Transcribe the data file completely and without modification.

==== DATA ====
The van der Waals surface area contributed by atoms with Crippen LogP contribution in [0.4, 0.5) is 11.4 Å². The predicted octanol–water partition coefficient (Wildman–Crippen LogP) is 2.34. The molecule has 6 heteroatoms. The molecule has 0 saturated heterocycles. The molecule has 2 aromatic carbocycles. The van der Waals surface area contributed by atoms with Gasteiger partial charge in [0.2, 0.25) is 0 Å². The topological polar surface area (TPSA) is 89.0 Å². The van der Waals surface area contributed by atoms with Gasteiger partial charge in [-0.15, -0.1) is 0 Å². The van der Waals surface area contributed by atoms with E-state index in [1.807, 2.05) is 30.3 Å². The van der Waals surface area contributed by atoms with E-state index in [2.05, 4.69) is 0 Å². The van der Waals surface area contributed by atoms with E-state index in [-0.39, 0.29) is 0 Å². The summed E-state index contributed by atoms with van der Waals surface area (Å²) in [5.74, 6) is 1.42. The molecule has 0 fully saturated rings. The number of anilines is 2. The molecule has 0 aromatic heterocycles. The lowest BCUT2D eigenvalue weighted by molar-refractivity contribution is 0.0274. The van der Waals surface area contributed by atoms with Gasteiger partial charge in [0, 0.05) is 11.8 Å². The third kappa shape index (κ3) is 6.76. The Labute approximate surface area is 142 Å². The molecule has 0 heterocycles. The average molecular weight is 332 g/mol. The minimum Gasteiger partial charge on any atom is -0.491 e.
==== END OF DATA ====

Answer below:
The van der Waals surface area contributed by atoms with Crippen LogP contribution in [0.4, 0.5) is 11.4 Å². The predicted octanol–water partition coefficient (Wildman–Crippen LogP) is 2.34. The molecule has 6 heteroatoms. The molecule has 0 saturated heterocycles. The molecule has 2 aromatic carbocycles. The van der Waals surface area contributed by atoms with Gasteiger partial charge in [0.2, 0.25) is 0 Å². The topological polar surface area (TPSA) is 89.0 Å². The van der Waals surface area contributed by atoms with Gasteiger partial charge in [-0.15, -0.1) is 0 Å². The van der Waals surface area contributed by atoms with E-state index in [1.807, 2.05) is 30.3 Å². The van der Waals surface area contributed by atoms with E-state index in [2.05, 4.69) is 0 Å². The van der Waals surface area contributed by atoms with E-state index in [-0.39, 0.29) is 0 Å². The summed E-state index contributed by atoms with van der Waals surface area (Å²) in [5.74, 6) is 1.42. The molecule has 0 fully saturated rings. The number of anilines is 2. The molecule has 0 aromatic heterocycles. The lowest BCUT2D eigenvalue weighted by molar-refractivity contribution is 0.0274. The van der Waals surface area contributed by atoms with Gasteiger partial charge in [0, 0.05) is 11.8 Å². The third kappa shape index (κ3) is 6.76. The Labute approximate surface area is 142 Å². The molecule has 0 heterocycles. The average molecular weight is 332 g/mol. The minimum Gasteiger partial charge on any atom is -0.491 e.